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Graphene May be the New Silicon

ScuttleMonkey posted more than 6 years ago | from the bouncing-off-walls dept.

Hardware 115

esocid writes to share that University of Maryland physicists have demonstrated that the material of the future may be graphene rather than silicon. Electricity conduction through graphene is about 100 times greater than that of silicon and could offer many improvements to things like computer chips and biochemical sensors. "Graphene, a single-atom-thick sheet of graphite, is a new material which combines aspects of semiconductors and metals. [...] A team of researchers led by physics professor Michael S. Fuhrer of the university's Center for Nanophysics and Advanced Materials, and the Maryland NanoCenter said the findings are the first measurement of the effect of thermal vibrations on the conduction of electrons in graphene, and show that thermal vibrations have an extraordinarily small effect on the electrons in graphene."

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The "100 times greater"... (5, Interesting)

26199 (577806) | more than 6 years ago | (#22850836)

...refers to electron mobility [wikipedia.org] , a concept I hadn't previously encountered. But it's easy enough to understand: if I apply a unit electric field to a material, how fast does it make the electrons drift? This is the mobility.

Apparently graphene (also new to me ... a single-atom layer of carbon) is exciting because it has much higher electron mobility than silicon. Which leads to faster switching times, although they don't explain that part.

All this seems to be theoretical at the moment, due to insufficiently pure graphene. Still, 100th the switching delay is not a bad target to be aiming at... 100Ghz processing!

Re:The "100 times greater"... (1)

Arccot (1115809) | more than 6 years ago | (#22850868)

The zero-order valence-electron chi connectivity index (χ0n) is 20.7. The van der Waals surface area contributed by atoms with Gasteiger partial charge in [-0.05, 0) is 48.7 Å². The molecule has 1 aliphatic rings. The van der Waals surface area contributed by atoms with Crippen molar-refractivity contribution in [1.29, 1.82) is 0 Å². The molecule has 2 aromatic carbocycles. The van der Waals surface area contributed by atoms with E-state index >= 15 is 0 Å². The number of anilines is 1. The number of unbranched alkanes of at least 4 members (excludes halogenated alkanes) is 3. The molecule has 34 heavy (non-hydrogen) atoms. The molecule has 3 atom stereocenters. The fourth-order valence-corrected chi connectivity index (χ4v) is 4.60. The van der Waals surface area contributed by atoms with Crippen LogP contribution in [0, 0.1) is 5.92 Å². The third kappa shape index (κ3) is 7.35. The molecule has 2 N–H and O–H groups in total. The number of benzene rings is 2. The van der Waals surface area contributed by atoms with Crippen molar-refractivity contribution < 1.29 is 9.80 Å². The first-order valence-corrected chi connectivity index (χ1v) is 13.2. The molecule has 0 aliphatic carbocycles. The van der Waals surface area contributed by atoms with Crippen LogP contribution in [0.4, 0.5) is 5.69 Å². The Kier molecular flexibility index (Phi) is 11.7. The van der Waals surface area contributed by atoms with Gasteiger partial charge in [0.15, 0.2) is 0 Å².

...refers to electron mobility [wikipedia.org] , a concept I hadn't previously encountered. But it's easy enough to understand: if I apply a unit electric field to a material, how fast does it make the electrons drift? This is the mobility.

Apparently graphene (also new to me ... a single-atom layer of carbon) is exciting because it has much higher electron mobility than silicon. Which leads to faster switching times, although they don't explain that part.

All this seems to be theoretical at the moment, due to insufficiently pure graphene. Still, 100th the switching delay is not a bad target to be aiming at... 100Ghz processing!

Thanks, now I don't have to RTFA. I was wondering why pure conductivity improvements are good for gates. Semiconductors are used for a reason. :-)

Re:The "100 times greater"... (1, Funny)

Anonymous Coward | more than 6 years ago | (#22850942)

I was wondering why pure conductivity improvements are good for gates. Semiconductors are used for a reason. :-)
Not only that, graphene breast implants are totally risk free!

Re:The "100 times greater"... (2, Funny)

maxume (22995) | more than 6 years ago | (#22851032)

It would have been a lot funnier to have said 'graphite' there.

Re:The "100 times greater"... (4, Interesting)

Btarlinian (922732) | more than 6 years ago | (#22851656)

Thanks, now I don't have to RTFA. I was wondering why pure conductivity improvements are good for gates. Semiconductors are used for a reason. :-)

The increased mobility has little to do with gates. In fact, you want gates (in MOSFETs [wikpedia.org] ) to be as resistive as possible, but still not attenuate the electric field that results from the gate voltage, hence the use of Halfnium dioixde instead of silicon dioxide (you can make it thicker, (and thus more resistive) while still having a strong enough field.)

Mobility results from the equation v=(mu)E, where mu is the mobility and v is the velocity of an charge carrier (electron or hole) The reason we use semiconductors is that we can easily control the number of electrons or holes. But by increasing the speed of electrons, we can allow them to switch faster since they will be able to cross the channel more quickly. That's why smaller transistors can switch more quickly, the channel length is shorter so it takes less time for carriers to traverse them.

I'm not sure why it's considered so amazing to discover that graphene has a good electron mobility. Since, the entire structure consists of delocalized pi orbitals, you would expect electrons to easily travel through graphene. I'm not sure how graphene would be doped either. I suppose you could use boron and phosphorous like in silicon, but it remains to see if they will still bond appropriately. Ah well, there's a reason, they're professors and I'm a student.

Re:The "100 times greater"... (1)

osu-neko (2604) | more than 6 years ago | (#22851942)

I'm not sure why it's considered so amazing to discover...

Science writing is frustrating if you know anything at all about what's being discussed. It's dumbed down to the point that you feel less informed for having read it. They invariably leave out the "trivial" little detail that makes it all make sense. They might as well just write, "Something new and nifty and important has been discovered! But it's too complicated to explain it to you, so we'll spare you the boring, complicated details."